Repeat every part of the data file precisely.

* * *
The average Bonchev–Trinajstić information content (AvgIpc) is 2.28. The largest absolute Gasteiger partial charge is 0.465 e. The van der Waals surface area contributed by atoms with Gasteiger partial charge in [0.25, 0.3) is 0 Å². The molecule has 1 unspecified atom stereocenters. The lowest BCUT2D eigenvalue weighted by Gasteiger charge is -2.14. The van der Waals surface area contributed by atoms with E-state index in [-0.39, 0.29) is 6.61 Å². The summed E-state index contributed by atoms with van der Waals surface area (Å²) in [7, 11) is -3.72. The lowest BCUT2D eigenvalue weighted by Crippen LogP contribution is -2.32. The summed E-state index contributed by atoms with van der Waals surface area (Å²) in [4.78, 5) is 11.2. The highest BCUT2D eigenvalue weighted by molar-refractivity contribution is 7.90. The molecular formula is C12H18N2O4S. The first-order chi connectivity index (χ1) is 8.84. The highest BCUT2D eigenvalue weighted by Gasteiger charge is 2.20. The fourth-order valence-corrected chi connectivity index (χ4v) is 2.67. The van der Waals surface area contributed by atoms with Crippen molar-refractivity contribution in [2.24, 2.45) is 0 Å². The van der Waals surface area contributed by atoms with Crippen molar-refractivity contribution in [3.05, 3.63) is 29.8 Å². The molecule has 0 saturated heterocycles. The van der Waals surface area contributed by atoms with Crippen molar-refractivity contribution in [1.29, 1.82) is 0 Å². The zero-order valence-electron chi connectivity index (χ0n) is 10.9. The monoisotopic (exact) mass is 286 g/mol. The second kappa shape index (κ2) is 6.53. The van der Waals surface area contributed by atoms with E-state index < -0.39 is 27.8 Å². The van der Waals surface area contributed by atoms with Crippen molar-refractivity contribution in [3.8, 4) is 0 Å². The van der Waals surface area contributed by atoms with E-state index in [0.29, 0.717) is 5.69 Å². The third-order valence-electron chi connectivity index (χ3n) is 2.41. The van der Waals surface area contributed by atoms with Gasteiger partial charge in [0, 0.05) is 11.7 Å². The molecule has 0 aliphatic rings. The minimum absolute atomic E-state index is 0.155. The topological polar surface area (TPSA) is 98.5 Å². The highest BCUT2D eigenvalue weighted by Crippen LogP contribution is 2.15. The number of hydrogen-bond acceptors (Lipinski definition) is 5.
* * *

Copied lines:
The average Bonchev–Trinajstić information content (AvgIpc) is 2.28. The largest absolute Gasteiger partial charge is 0.465 e. The van der Waals surface area contributed by atoms with Gasteiger partial charge in [0.25, 0.3) is 0 Å². The molecule has 1 unspecified atom stereocenters. The lowest BCUT2D eigenvalue weighted by Gasteiger charge is -2.14. The van der Waals surface area contributed by atoms with E-state index in [-0.39, 0.29) is 6.61 Å². The summed E-state index contributed by atoms with van der Waals surface area (Å²) in [7, 11) is -3.72. The lowest BCUT2D eigenvalue weighted by Crippen LogP contribution is -2.32. The summed E-state index contributed by atoms with van der Waals surface area (Å²) in [4.78, 5) is 11.2. The highest BCUT2D eigenvalue weighted by molar-refractivity contribution is 7.90. The molecular formula is C12H18N2O4S. The first-order chi connectivity index (χ1) is 8.84. The highest BCUT2D eigenvalue weighted by Gasteiger charge is 2.20. The fourth-order valence-corrected chi connectivity index (χ4v) is 2.67. The van der Waals surface area contributed by atoms with Crippen molar-refractivity contribution in [2.24, 2.45) is 0 Å². The van der Waals surface area contributed by atoms with Crippen molar-refractivity contribution in [3.05, 3.63) is 29.8 Å². The molecule has 0 saturated heterocycles. The van der Waals surface area contributed by atoms with Crippen molar-refractivity contribution in [1.29, 1.82) is 0 Å². The zero-order valence-electron chi connectivity index (χ0n) is 10.9. The monoisotopic (exact) mass is 286 g/mol. The second kappa shape index (κ2) is 6.53. The van der Waals surface area contributed by atoms with E-state index < -0.39 is 27.8 Å². The van der Waals surface area contributed by atoms with Crippen molar-refractivity contribution in [3.8, 4) is 0 Å². The van der Waals surface area contributed by atoms with E-state index in [0.29, 0.717) is 5.69 Å². The third-order valence-electron chi connectivity index (χ3n) is 2.41. The van der Waals surface area contributed by atoms with Gasteiger partial charge in [0, 0.05) is 11.7 Å². The molecule has 0 aliphatic rings. The minimum absolute atomic E-state index is 0.155. The topological polar surface area (TPSA) is 98.5 Å². The highest BCUT2D eigenvalue weighted by Crippen LogP contribution is 2.15. The number of hydrogen-bond acceptors (Lipinski definition) is 5.